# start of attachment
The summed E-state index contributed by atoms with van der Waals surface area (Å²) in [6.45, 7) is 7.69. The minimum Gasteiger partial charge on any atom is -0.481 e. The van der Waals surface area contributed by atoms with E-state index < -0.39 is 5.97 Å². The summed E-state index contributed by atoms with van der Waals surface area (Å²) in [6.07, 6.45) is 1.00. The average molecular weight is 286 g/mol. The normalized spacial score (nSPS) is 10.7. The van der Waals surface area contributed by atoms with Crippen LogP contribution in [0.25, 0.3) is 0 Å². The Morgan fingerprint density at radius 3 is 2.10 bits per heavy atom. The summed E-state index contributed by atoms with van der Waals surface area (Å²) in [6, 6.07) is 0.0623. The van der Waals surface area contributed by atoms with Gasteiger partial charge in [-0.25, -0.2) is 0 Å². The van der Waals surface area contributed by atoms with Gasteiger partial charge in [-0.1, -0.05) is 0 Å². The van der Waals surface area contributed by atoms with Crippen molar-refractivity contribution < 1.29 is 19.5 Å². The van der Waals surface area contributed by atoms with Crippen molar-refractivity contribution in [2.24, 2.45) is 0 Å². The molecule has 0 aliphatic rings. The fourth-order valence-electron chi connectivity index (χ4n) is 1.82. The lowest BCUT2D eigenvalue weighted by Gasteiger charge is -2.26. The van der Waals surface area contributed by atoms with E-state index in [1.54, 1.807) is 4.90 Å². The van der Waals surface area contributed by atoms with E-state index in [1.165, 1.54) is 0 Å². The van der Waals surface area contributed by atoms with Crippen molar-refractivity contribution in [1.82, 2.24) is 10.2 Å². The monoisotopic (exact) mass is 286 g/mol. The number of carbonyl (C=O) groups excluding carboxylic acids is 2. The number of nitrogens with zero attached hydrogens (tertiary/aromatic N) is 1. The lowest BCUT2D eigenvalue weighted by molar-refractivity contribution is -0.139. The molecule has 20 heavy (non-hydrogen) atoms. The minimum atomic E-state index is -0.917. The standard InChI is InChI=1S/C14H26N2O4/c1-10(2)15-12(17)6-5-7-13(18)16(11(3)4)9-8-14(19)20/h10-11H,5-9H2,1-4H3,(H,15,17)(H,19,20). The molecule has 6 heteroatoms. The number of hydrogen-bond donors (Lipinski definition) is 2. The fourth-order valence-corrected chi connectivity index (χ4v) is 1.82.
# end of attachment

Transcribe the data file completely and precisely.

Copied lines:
The summed E-state index contributed by atoms with van der Waals surface area (Å²) in [6.45, 7) is 7.69. The minimum Gasteiger partial charge on any atom is -0.481 e. The van der Waals surface area contributed by atoms with E-state index < -0.39 is 5.97 Å². The summed E-state index contributed by atoms with van der Waals surface area (Å²) in [6.07, 6.45) is 1.00. The average molecular weight is 286 g/mol. The normalized spacial score (nSPS) is 10.7. The van der Waals surface area contributed by atoms with Crippen LogP contribution in [0.25, 0.3) is 0 Å². The Morgan fingerprint density at radius 3 is 2.10 bits per heavy atom. The summed E-state index contributed by atoms with van der Waals surface area (Å²) in [6, 6.07) is 0.0623. The van der Waals surface area contributed by atoms with Gasteiger partial charge in [-0.25, -0.2) is 0 Å². The van der Waals surface area contributed by atoms with Gasteiger partial charge in [-0.1, -0.05) is 0 Å². The van der Waals surface area contributed by atoms with Crippen molar-refractivity contribution < 1.29 is 19.5 Å². The van der Waals surface area contributed by atoms with Crippen molar-refractivity contribution in [2.24, 2.45) is 0 Å². The molecule has 0 aliphatic rings. The fourth-order valence-electron chi connectivity index (χ4n) is 1.82. The lowest BCUT2D eigenvalue weighted by Gasteiger charge is -2.26. The van der Waals surface area contributed by atoms with E-state index in [1.54, 1.807) is 4.90 Å². The van der Waals surface area contributed by atoms with E-state index in [1.165, 1.54) is 0 Å². The van der Waals surface area contributed by atoms with Crippen molar-refractivity contribution in [1.82, 2.24) is 10.2 Å². The monoisotopic (exact) mass is 286 g/mol. The number of carbonyl (C=O) groups excluding carboxylic acids is 2. The number of nitrogens with zero attached hydrogens (tertiary/aromatic N) is 1. The lowest BCUT2D eigenvalue weighted by molar-refractivity contribution is -0.139. The molecule has 20 heavy (non-hydrogen) atoms. The minimum atomic E-state index is -0.917. The standard InChI is InChI=1S/C14H26N2O4/c1-10(2)15-12(17)6-5-7-13(18)16(11(3)4)9-8-14(19)20/h10-11H,5-9H2,1-4H3,(H,15,17)(H,19,20). The molecule has 6 heteroatoms. The number of hydrogen-bond donors (Lipinski definition) is 2. The fourth-order valence-corrected chi connectivity index (χ4v) is 1.82.